We are a nation of migrants.
It’s a phrase that gets thrown around a lot these days, and in the wake of yet more divisive rhetoric from Ukip, and as we move into Black History Month, we’re going to hear it more.
But is it true? Or is it just a convenient fiction – something that’s useful to throw in the face of the bar-room bore who’s cornered you for a rant about migrants ruining the country? What is the real history of multicultural Britain?
Migration from overseas is, of course, nothing new to Britain. The Anglo-Saxons were migrants, in fact recent archaeology suggests they were much more peaceful than we’d thought, and that the old idea of a ‘genocide’ of the ‘indigenous’ Celtic population is untrue.
And there have been both waves and ripples of immigration ever since.
In 1066, William the Conqueror’s invasion brought over a small number of Norman aristocrats. These migrants were wealthy and skilled (they knew how to build castles). This, of course, made them okay, as they busily took over all of the English landscape and caused such devastation in the north as to make the Burnley Riots look like a croquet match. Incidentally these wealthy migrants bore Norman names like ‘Nigel’.
Later in the middle ages some Flemish weavers came over, and a number of French Protestant ‘Huguenots’ after 1685 (the Huguenots had sinister French-sounding surnames like ‘Farage’).
These were of course, all migrants from northern Europe, but the heroic recent research of Miranda Kaufmann has also uncovered evidence for something like 350 Africans who lived at some point in England between 1500 and 1650. Not a huge number, by any stretch, but nice to know for the next time some prat whinges about the BBC using black actors in a historical costume drama.
But does this really mean that pre-modern Britain was ‘multicultural’?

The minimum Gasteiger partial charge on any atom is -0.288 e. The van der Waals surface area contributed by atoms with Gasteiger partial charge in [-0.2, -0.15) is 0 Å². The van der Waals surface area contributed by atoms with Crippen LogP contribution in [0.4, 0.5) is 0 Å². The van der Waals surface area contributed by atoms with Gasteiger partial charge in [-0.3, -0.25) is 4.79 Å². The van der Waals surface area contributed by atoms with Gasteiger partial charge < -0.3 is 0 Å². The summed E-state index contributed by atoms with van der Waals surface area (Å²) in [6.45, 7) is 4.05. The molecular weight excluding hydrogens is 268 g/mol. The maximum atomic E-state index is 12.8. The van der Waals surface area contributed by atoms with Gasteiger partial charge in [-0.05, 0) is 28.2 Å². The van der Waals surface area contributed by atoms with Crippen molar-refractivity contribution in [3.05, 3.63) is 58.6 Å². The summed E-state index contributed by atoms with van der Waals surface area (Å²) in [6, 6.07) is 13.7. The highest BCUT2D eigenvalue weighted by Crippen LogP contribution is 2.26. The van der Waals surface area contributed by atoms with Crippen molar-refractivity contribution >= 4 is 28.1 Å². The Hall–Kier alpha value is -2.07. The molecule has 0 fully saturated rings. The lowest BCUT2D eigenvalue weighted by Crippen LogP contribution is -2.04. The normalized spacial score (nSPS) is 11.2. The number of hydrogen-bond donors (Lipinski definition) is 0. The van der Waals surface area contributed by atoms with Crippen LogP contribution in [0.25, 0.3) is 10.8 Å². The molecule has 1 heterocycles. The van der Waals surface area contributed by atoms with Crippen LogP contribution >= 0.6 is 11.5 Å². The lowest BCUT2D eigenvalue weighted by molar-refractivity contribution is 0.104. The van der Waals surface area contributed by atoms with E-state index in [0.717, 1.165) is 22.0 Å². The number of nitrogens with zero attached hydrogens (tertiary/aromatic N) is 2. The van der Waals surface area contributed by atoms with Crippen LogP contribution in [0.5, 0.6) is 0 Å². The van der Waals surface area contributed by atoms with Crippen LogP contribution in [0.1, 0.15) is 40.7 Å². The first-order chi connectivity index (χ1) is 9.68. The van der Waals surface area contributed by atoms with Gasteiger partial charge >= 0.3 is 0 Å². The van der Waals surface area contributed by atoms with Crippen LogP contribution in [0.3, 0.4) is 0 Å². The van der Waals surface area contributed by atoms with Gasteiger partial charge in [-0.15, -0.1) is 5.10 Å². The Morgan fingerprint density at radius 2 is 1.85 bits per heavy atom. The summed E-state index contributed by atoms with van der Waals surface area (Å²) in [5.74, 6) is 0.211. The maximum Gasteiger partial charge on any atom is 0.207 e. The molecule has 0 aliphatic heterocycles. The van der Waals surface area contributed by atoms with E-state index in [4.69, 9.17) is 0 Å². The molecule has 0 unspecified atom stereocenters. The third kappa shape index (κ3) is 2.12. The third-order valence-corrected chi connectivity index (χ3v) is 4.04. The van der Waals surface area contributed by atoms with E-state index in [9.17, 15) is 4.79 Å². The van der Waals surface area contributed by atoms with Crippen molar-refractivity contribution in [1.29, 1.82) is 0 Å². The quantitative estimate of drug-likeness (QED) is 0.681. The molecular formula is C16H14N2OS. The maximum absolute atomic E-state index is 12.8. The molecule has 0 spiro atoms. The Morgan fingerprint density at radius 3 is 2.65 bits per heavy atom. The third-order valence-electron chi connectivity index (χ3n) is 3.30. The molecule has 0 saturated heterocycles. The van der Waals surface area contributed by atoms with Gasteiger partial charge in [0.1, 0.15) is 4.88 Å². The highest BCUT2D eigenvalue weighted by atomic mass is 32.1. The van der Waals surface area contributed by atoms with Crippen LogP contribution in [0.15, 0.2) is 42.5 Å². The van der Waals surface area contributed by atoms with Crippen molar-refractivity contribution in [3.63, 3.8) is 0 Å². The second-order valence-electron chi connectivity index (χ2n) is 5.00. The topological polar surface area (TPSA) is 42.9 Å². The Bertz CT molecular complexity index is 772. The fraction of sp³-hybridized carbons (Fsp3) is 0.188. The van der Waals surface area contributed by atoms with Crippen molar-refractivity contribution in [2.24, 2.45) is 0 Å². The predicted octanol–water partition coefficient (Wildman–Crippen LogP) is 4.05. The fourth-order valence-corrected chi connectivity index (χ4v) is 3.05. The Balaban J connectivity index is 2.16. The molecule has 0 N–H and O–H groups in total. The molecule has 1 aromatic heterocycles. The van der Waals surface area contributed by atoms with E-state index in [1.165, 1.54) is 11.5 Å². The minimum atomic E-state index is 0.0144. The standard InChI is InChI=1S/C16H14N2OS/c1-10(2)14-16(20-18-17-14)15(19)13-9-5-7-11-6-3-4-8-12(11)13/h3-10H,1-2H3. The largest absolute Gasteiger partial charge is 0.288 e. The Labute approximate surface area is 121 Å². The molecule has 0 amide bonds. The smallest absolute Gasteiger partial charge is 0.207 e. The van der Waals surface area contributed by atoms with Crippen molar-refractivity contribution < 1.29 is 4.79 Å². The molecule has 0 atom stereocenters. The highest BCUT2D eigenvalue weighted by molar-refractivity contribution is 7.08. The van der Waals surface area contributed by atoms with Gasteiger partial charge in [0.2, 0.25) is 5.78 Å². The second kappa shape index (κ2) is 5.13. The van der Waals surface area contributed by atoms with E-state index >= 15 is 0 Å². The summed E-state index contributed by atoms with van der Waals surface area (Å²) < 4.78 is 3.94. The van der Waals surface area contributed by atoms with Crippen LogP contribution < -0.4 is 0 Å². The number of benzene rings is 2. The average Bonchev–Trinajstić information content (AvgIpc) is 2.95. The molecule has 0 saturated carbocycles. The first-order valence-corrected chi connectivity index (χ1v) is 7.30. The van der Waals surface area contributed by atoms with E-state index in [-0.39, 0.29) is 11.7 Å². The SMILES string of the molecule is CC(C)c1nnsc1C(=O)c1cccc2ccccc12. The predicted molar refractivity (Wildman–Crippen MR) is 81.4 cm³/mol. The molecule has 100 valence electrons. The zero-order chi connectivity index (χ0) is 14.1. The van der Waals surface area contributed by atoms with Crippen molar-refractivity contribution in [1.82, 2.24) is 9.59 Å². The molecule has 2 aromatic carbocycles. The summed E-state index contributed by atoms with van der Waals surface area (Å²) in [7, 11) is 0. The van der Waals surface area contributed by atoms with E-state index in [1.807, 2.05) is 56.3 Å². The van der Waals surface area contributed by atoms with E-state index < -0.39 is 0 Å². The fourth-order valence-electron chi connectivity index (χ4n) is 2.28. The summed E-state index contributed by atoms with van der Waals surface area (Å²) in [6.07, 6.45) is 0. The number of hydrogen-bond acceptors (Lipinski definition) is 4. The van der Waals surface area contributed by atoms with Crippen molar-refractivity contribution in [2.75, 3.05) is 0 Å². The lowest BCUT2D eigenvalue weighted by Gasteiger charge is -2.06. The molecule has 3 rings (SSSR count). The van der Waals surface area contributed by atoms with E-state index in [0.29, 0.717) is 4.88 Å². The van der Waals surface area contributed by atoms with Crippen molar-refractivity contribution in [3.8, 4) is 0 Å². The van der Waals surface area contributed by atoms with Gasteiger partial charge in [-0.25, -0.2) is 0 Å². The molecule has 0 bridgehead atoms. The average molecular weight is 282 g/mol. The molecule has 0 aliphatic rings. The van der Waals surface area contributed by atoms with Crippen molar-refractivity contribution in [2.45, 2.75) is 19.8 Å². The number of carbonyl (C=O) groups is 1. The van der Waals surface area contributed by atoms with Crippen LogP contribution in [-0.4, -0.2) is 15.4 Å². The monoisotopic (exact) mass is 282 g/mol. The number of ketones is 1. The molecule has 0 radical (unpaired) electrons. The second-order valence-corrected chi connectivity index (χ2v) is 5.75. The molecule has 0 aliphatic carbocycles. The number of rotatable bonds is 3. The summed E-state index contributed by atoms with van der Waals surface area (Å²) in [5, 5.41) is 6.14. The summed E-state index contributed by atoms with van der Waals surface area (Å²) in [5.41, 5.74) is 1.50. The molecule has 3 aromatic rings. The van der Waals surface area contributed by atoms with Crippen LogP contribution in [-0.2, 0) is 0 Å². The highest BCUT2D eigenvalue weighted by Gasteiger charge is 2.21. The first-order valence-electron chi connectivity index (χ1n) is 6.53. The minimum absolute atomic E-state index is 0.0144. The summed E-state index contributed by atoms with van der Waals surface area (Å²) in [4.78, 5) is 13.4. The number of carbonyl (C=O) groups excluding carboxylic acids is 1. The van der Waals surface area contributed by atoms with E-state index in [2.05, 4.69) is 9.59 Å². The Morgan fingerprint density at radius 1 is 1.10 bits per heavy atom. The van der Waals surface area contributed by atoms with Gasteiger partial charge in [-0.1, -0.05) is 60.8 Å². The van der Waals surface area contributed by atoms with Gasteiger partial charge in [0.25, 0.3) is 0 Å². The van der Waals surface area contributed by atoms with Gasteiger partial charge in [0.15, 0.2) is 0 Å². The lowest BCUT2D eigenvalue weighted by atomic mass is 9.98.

I’m not so sure. The numbers, you see, were tiny. Even in the early eighteenth century, I suspect that most British folk could go their whole lives without meeting a Huguenot. The 350 ‘Black Tudors’, even if we accept that this only represents those we know about, is a drop in the ocean compared to total population of 2.5 million in 1500, rising to 5.5 million 1650. Remember 350 is a total number for the whole period, not the number that were in England at any one time.
Eighteenth-century London, then as now, was the most multicultural city in Britain, but its black population still only represented around 1-2% of the total.
The historical picture, then, is a confusing one. I think we need to be honest with ourselves and admit that – whilst Britain has a long history of accepting migration – the scale of modern globalization has meant a big shift in sheer numbers. This doesn’t make it ‘good’ or ‘bad’, but I think we have to accept that it’s basically historically quite a new thing. Like proper democracy or the polio vaccine.
But where does this leave the other implication of the ‘nation of immigrants’ idea – that Britain has always been multicultural?
I think the problem here is that we’ve been looking for specifically modern multiculturalism. We’ve been looking for the kinds of global movement of people that we get in the modern world. And sure, when we do find cases of people crossing oceans and cultures, they are fascinating, but they are unusual: fireworks in an otherwise monochrome sky.
And yet, if we boil multiculturalism down to its core: the idea that people with different cultural outlooks can live together whilst still accepting that variety, then a different picture starts to emerge. Quite simply, given what we might expect from an age in which it took half a year to get from London to Bombay, pre-modern Britain was quite amazingly multicultural.
It’s not just the existence of separate nations: England, Scotland, (many Irish, of course), Wales, and arguably Cornwall. Each county saw itself – to a point – as culturally different. So much so that before the 19th century when people spoke of their ‘country’ they usually meant their county.
Or it could refer to even smaller units: the Barony of Kendal, the Forest of Sherwood, both of these were referred to as ‘the country’ by local people, and each country was held to have different traditions, even a different culture.
Even within the county of Wiltshire, it was said in the 17th century that there were huge cultural differences between those who came from the ‘chalk’ country and those who lived in the ‘cheese’ country, with ‘chalk and cheese’ referring to different farming types, which helped dictate your cultural outlook – from your religion, to your politics, right through to what kind of football you played.
When cultures meshed in places like London, Oxford, or Cambridge, people brought their own distinctive identities from home. The Welsh in London celebrated St David’s Day; Oxbridge colleges retained associations with particular regions. And, by and large, people got along just fine.